I am a freelance editor representing Heavy Duty Trucking and TruckNews. My specialty is coverage of equipment issues, from engines to brakes and everything in between. I test drive new equipment offerings in print and video formats. I also host HDT’s audio and video podcast, HDT Talks Trucking.
Can you tell us what types of stories, trends or issues are on your radar now?
The big news in trucking today is the transition away from fossil fuels to other forms of motive power. There’s no shortage of material to cover here, but I try to maintain coverage of the fundamentals: the how-to stories, coverage of regulatory issues, and coverage of successful people and companies in this space.
Describe the craziest or most fun story you have written.
Back in the highwaySTAR days, I learned I had a significant number of readers from Canada’s armed forces. They operate trucks too, and many of soldiers also held part-time driving positions with freight carriers. Aware that I wrote test drive stories and now highway trucks, I was asked to do a test drive story on military truck Canada was using at the time called a Steyr 1491, 6×6.
I was invited to the training and proving grounds at Canadian Forces Base Borden to put the truck through its paces. I drove it through forests, swamps, sand dunes, mountains and just about any type of terrain you can imagine. I was challenged with trying to get the thing stuck somewhere. I succeeded, but it took some effort. We camped out for two days, ate military rations, fired the guns and even drove a tank. In fact, they had to use the tank to get the Steyr unstuck.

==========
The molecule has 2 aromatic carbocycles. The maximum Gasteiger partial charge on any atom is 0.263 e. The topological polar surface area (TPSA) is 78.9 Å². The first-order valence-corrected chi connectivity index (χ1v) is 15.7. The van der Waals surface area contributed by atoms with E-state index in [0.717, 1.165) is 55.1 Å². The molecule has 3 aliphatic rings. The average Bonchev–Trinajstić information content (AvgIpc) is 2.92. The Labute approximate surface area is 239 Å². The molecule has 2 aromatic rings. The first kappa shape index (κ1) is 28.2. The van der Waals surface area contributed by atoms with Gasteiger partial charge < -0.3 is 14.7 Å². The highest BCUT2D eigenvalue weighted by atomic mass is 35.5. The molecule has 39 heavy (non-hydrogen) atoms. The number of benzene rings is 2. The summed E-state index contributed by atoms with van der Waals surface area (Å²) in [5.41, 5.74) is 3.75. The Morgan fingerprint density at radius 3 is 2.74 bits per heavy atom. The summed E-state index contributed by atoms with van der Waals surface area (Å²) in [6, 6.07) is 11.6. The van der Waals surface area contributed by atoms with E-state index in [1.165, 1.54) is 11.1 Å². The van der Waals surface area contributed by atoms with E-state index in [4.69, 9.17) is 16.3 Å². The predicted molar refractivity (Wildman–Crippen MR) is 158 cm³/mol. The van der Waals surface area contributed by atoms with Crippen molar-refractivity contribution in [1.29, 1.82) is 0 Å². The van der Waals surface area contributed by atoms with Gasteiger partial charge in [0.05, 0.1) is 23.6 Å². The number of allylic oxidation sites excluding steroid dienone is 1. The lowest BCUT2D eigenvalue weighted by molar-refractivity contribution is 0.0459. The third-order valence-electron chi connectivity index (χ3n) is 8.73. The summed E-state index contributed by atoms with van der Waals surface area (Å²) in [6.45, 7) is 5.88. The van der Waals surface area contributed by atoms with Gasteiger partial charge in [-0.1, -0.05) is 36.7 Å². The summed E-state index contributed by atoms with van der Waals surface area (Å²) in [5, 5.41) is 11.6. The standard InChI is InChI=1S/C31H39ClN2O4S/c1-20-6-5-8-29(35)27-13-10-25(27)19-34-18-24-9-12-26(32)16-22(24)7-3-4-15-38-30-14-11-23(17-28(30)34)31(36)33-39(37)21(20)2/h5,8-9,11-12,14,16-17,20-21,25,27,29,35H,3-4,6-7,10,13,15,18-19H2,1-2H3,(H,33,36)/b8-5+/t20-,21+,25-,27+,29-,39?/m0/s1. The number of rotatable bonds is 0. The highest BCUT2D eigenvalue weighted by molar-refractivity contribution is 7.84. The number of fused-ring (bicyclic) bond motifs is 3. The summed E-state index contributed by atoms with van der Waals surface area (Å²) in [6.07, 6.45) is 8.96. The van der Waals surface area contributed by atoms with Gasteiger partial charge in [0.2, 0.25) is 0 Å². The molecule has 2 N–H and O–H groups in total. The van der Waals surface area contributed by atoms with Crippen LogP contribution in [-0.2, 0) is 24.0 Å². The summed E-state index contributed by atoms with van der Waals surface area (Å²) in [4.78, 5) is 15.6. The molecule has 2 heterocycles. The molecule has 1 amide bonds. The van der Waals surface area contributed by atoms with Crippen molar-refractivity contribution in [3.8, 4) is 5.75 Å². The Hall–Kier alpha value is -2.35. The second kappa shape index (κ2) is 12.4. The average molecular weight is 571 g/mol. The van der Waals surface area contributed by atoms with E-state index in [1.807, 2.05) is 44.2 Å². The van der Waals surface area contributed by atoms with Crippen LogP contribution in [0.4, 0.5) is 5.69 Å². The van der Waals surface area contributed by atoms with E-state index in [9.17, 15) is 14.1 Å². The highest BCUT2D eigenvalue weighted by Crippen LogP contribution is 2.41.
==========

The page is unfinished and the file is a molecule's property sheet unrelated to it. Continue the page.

What story or stories are you most proud of?
Two stories come to mind for quite different reasons. The first was a story called Driving for Dollars, which was a how-to story written for single truck owner-operators that broke down the cost of running a small truck, with a focus on fuel economy. For that effort, I earned my first Gold Kenneth R. Wilson award for business journalism. I’m not boasting here, but nobody was more surprised than me to win that award, as I had not formal training in writing. I wrote the story based on my own experience, and it obviously resonated with the readers and the judges. I was pretty proud of that accomplishment.
My other proud moment was a commentary I wrote about a driver who was involved in a very serious crash. The story was more sympathetic to the driver than most of the other coverage that arose from that event, again, because as former “rookie” driver myself, I had a sense of what he was up against in trying to learn how to be a driver in an industry that offers insufficient support to trainees. Judging by the comments that followed that story, I know I had provided readers with a new perspective and challenged some of their preconceived notions. I considered that an achievement.
What elements or characteristics do you look for in a story?
I like stories that provides the reader with a learning experience. Whether it’s writing about establishing a tire maintenance program or explaining how hydrogen fuel cells work, I get great satisfaction from hearing a reader say, ‘thanks, I learned something from that story.’
How long have you been in journalism and how did you get started?